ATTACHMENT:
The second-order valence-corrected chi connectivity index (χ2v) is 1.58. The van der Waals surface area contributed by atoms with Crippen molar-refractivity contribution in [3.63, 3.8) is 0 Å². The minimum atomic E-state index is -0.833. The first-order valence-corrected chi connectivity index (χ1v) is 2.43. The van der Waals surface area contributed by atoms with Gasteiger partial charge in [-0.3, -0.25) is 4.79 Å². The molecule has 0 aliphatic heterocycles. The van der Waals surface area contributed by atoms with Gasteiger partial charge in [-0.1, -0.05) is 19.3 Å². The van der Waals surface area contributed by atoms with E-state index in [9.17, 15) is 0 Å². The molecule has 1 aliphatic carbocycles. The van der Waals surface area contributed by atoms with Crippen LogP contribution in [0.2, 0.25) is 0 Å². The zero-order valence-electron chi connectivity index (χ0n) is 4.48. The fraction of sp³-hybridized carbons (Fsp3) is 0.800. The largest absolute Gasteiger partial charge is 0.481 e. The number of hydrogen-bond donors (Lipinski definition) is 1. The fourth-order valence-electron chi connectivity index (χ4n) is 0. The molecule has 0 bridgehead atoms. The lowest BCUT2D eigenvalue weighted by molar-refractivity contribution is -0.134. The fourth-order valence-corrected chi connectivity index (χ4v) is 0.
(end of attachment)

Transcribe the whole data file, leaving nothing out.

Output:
The second-order valence-corrected chi connectivity index (χ2v) is 1.58. The van der Waals surface area contributed by atoms with Crippen molar-refractivity contribution in [3.63, 3.8) is 0 Å². The minimum atomic E-state index is -0.833. The first-order valence-corrected chi connectivity index (χ1v) is 2.43. The van der Waals surface area contributed by atoms with Gasteiger partial charge in [-0.3, -0.25) is 4.79 Å². The molecule has 0 aliphatic heterocycles. The van der Waals surface area contributed by atoms with Gasteiger partial charge in [-0.1, -0.05) is 19.3 Å². The van der Waals surface area contributed by atoms with E-state index in [9.17, 15) is 0 Å². The molecule has 1 aliphatic carbocycles. The van der Waals surface area contributed by atoms with Crippen LogP contribution in [0.2, 0.25) is 0 Å². The zero-order valence-electron chi connectivity index (χ0n) is 4.48. The fraction of sp³-hybridized carbons (Fsp3) is 0.800. The largest absolute Gasteiger partial charge is 0.481 e. The number of hydrogen-bond donors (Lipinski definition) is 1. The fourth-order valence-electron chi connectivity index (χ4n) is 0. The molecule has 0 bridgehead atoms. The lowest BCUT2D eigenvalue weighted by molar-refractivity contribution is -0.134. The fourth-order valence-corrected chi connectivity index (χ4v) is 0.